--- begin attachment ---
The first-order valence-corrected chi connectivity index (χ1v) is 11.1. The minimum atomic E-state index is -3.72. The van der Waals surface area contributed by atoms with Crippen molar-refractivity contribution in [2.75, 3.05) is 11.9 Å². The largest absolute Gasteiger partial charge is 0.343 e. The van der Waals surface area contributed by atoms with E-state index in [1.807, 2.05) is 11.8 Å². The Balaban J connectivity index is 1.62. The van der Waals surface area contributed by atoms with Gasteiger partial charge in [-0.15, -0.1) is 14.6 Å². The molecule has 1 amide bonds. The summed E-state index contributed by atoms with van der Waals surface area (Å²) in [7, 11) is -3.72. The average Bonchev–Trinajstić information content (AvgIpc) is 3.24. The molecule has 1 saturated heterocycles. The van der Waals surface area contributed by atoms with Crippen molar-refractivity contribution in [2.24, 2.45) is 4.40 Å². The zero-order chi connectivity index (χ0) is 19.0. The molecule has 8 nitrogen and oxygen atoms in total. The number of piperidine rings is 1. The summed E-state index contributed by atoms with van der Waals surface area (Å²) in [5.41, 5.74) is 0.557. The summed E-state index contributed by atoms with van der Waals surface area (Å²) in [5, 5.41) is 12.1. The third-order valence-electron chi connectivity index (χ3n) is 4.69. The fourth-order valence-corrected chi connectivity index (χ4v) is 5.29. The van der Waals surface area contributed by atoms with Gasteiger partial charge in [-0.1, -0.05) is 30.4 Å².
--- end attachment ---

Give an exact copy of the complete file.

The first-order valence-corrected chi connectivity index (χ1v) is 11.1. The minimum atomic E-state index is -3.72. The van der Waals surface area contributed by atoms with Crippen molar-refractivity contribution in [2.75, 3.05) is 11.9 Å². The largest absolute Gasteiger partial charge is 0.343 e. The van der Waals surface area contributed by atoms with E-state index in [1.807, 2.05) is 11.8 Å². The Balaban J connectivity index is 1.62. The van der Waals surface area contributed by atoms with Gasteiger partial charge in [-0.15, -0.1) is 14.6 Å². The molecule has 1 amide bonds. The summed E-state index contributed by atoms with van der Waals surface area (Å²) in [7, 11) is -3.72. The average Bonchev–Trinajstić information content (AvgIpc) is 3.24. The molecule has 1 saturated heterocycles. The van der Waals surface area contributed by atoms with Crippen molar-refractivity contribution in [2.24, 2.45) is 4.40 Å². The zero-order chi connectivity index (χ0) is 19.0. The molecule has 8 nitrogen and oxygen atoms in total. The number of piperidine rings is 1. The summed E-state index contributed by atoms with van der Waals surface area (Å²) in [5.41, 5.74) is 0.557. The summed E-state index contributed by atoms with van der Waals surface area (Å²) in [5, 5.41) is 12.1. The third-order valence-electron chi connectivity index (χ3n) is 4.69. The fourth-order valence-corrected chi connectivity index (χ4v) is 5.29. The van der Waals surface area contributed by atoms with Gasteiger partial charge in [-0.1, -0.05) is 30.4 Å².